Great Work is Nothing without Great Presentation, in Computer Arts
FINE Senior Designer Rick Landers is featured in the Computer Arts October 2018 issue, ART284. This special issue explores the thinking behind award-winning branding work, like how it's a collaboration between agency and client. And Rick's article explores this idea. How, for example, this relationship is formed in the design presentation, where client cues and focused delivery impact interpretation of the work.
Great Work is Nothing without Great Presentation
By Rick Landers
The more studios I worked in, and the more time I spent with our industry’s best, the more I learned design is about the presentation as much as it’s about the work itself. What you say, and how, impacts the client’s personal interpretation of it, and whether or not they believe it’s solving their problem.
Practicing improves your presentation, and it also improves the quality of what you are presenting. The pacing and the storytelling around the big moments are worth careful thought. Rather than pore over a presentation that goes far into specifics, it’s best to pay attention to your client’s cues rather than divert their attention away from the solution and to the details that won’t have much final impact.
It’s taught me how to pause on the big moments and celebrate them, leading discussion to the points that matter most, the ones that influence how the rest of the work will take shape and ultimately determine the brand narrative.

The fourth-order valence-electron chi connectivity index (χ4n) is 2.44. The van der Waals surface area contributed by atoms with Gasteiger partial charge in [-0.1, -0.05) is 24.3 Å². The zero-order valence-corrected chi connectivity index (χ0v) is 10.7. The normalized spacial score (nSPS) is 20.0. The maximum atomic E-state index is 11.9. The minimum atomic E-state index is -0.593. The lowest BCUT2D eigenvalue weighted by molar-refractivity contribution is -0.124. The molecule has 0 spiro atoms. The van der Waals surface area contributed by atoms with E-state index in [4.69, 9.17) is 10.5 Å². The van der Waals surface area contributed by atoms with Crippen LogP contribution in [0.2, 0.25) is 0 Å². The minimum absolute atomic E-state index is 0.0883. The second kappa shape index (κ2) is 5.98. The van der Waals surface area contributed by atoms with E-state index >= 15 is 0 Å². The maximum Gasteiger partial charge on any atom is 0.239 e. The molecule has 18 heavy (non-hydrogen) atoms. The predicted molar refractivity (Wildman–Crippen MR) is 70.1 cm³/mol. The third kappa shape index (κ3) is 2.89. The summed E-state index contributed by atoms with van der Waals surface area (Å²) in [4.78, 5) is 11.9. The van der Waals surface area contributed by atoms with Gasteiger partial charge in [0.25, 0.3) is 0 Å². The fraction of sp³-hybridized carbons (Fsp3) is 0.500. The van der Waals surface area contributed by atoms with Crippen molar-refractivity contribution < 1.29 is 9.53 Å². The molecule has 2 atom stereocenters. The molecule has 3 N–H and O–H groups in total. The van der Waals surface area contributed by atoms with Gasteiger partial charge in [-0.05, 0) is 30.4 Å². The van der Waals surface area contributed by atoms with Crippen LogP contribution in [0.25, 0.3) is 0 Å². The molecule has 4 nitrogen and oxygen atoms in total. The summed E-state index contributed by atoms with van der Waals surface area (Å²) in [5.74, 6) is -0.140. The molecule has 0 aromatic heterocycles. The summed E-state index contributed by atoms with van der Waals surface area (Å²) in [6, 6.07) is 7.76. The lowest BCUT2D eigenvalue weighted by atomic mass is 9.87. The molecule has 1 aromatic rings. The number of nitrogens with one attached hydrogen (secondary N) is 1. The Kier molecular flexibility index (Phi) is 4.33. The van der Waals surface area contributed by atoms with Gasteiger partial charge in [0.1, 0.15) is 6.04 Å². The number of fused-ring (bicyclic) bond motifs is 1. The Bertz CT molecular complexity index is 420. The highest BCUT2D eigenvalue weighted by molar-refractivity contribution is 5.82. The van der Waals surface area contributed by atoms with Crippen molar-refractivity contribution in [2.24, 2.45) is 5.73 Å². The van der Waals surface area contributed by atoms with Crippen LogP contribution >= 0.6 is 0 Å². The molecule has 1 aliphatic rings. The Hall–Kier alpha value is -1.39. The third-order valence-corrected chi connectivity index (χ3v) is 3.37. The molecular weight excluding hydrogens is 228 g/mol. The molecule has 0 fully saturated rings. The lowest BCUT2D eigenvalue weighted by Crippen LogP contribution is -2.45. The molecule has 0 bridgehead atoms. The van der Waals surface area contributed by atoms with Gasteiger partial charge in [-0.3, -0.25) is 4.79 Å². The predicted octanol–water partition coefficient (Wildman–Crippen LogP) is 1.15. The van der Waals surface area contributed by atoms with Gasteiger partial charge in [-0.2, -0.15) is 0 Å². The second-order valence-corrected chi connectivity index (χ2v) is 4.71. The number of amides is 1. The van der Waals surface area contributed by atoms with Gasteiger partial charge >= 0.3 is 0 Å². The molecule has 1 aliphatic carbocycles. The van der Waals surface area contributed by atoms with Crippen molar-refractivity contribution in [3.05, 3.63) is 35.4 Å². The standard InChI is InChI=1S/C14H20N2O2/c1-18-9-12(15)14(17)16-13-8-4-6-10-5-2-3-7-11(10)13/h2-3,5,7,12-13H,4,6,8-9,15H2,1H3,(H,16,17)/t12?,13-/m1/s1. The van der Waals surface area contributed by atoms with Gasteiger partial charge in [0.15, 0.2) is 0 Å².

It’s easy to get caught up in the details — to become overly excited and overwhelm the client with elements that don’t resonate, or even impact their decision. They want to know we’ve solved their problem. They want to see it. So by crafting a narrative around that, clients become ambassadors of the work, as if it’s been collaboratively created. Hint: it has. Reflecting this back to them strengthens not just their personal engagement with the work, but investment, too.
Art and design are personal. And wherever your presentation skills are at, reactions are always subjectively inspired. Preparing for that ahead of time, say in more of a museum-like setting, you can gauge those visceral reactions and then backstep into the moment when this feeling was evoked.
Using this, I listen to learn my client’s priorities, assessing their design aptitude. I always speak in their language, repeating back to them what they’ve told me as a reminder of what’s been said, and then share the most impactful moments of how the work addresses it. Looking at art in a museum or in a book should remind us to spend time with it before we can speak effectively about what we see. If we did this more, maybe we could bring more value to what we say.
It’s important to go into presentations confidently, assured the work meets the need no matter the flaws, while thinking about how you’ll communicate the solution as you create it. If you believe in your design enough to share it, you’ll feel good about presenting it. And the only way to feel good? Practice.
Article originally published in the October issue of Computer Arts magazine.